Have We Hit the Bottom of the Sponsorship Well?
With the NCAA College Bowl Game season upon us, 34 to be exact, the pervasiveness of corporate sponsorship seems as deep as ever. But in fact as Department Stores drop their backing of holiday parades and when mega-clients like GM don't renew their sponsorship deal with the New York Yankees, have we hit the bottom of the sponsorship well?
The NASCAR world has been dominated by the news of teams losing sponsorships as opposed to celebrating the three-peat championship of driver Jimmie Johnson. No sport is immune.
Chicago-based IEG L.L.G. who specialize in corporate sponsorship recently predicted that 2009 will see a scant rise in spending of only 2.2%. The lowest figure in almost 25 years. I see this number as highly ambitious and would expect at least a 10% drop in corporate sponsorship for 2009.
In 2008, corporate sponsorship in North America went up 11.4% to almost $17 billion, compared to 2007. I have to believe that the economic meltdown that started in late summer had to make corporate sponsorship hit a brick wall overnight.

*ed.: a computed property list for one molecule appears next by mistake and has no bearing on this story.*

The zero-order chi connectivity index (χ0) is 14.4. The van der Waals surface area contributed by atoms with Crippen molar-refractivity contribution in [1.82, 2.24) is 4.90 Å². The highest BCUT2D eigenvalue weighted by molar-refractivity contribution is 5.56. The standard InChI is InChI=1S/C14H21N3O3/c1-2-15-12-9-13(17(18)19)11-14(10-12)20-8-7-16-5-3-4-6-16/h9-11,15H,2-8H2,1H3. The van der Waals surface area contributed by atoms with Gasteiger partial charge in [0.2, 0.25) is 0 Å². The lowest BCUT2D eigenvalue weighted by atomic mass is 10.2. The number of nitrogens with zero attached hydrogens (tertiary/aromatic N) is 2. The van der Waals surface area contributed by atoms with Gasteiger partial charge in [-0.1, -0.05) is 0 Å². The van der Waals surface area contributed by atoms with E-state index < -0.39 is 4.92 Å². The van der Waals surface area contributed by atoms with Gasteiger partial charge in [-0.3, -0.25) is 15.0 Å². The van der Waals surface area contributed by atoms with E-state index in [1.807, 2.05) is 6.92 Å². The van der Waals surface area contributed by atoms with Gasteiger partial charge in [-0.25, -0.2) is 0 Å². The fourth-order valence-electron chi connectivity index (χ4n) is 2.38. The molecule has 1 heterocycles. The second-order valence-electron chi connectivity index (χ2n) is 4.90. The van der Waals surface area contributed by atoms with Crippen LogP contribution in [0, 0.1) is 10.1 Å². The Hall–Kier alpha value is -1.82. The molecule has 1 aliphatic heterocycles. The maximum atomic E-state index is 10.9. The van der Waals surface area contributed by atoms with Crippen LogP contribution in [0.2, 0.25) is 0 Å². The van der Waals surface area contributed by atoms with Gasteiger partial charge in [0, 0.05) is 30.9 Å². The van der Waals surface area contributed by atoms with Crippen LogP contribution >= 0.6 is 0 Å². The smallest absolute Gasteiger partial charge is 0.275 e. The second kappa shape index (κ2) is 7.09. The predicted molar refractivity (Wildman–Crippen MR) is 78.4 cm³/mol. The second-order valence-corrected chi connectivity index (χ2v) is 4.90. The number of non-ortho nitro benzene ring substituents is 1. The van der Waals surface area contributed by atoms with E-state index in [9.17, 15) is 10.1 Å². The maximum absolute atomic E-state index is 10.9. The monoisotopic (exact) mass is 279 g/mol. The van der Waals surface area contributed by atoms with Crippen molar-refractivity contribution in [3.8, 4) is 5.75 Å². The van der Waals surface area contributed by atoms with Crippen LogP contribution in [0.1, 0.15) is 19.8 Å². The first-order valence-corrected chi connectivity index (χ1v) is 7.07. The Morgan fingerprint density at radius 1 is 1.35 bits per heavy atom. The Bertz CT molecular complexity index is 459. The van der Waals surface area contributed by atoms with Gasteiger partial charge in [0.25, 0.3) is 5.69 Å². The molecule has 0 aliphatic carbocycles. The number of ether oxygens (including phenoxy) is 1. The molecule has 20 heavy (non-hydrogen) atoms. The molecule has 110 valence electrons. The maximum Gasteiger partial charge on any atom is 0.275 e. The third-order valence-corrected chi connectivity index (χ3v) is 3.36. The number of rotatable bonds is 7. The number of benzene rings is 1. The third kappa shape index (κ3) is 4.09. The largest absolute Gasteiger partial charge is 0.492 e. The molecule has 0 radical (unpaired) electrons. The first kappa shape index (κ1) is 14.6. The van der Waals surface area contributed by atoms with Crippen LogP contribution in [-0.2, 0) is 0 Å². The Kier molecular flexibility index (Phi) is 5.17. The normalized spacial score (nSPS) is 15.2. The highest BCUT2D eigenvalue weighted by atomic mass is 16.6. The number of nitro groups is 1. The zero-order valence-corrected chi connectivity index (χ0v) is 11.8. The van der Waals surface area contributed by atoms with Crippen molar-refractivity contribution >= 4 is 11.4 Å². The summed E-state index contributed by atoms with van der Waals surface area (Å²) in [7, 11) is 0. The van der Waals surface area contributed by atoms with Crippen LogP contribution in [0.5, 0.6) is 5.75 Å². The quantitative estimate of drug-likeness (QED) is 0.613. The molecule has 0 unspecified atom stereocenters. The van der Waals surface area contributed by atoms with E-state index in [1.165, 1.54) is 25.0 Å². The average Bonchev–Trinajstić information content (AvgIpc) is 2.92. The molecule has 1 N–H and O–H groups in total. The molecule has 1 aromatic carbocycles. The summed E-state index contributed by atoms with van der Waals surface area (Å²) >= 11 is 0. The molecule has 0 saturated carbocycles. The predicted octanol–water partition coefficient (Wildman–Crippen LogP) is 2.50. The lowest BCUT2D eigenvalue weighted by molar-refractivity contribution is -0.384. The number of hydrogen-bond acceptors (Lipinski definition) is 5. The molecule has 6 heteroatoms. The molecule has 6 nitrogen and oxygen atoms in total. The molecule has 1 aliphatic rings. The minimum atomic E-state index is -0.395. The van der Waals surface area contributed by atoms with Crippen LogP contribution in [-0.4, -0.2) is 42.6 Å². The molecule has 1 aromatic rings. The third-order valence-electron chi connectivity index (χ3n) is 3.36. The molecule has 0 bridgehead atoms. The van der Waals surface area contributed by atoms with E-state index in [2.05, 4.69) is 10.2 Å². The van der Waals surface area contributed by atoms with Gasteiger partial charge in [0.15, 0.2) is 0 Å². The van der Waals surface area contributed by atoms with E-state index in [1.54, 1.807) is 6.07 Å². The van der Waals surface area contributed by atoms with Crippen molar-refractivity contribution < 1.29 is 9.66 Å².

Case in point, the cancellation of the 2009 Arena Football League season earlier this month due to evaporating corporate sponsorship. As a business model, the AFL was seen as one of the better dollar-value investments for both fans and corporate partners.
The challenge for non-top tier, pro sports like the WNBA, AVP, Minor League Baseball, MSL, etc. will be to provide a more substantiated ROI to retain and/or attract new corporate sponsorship.
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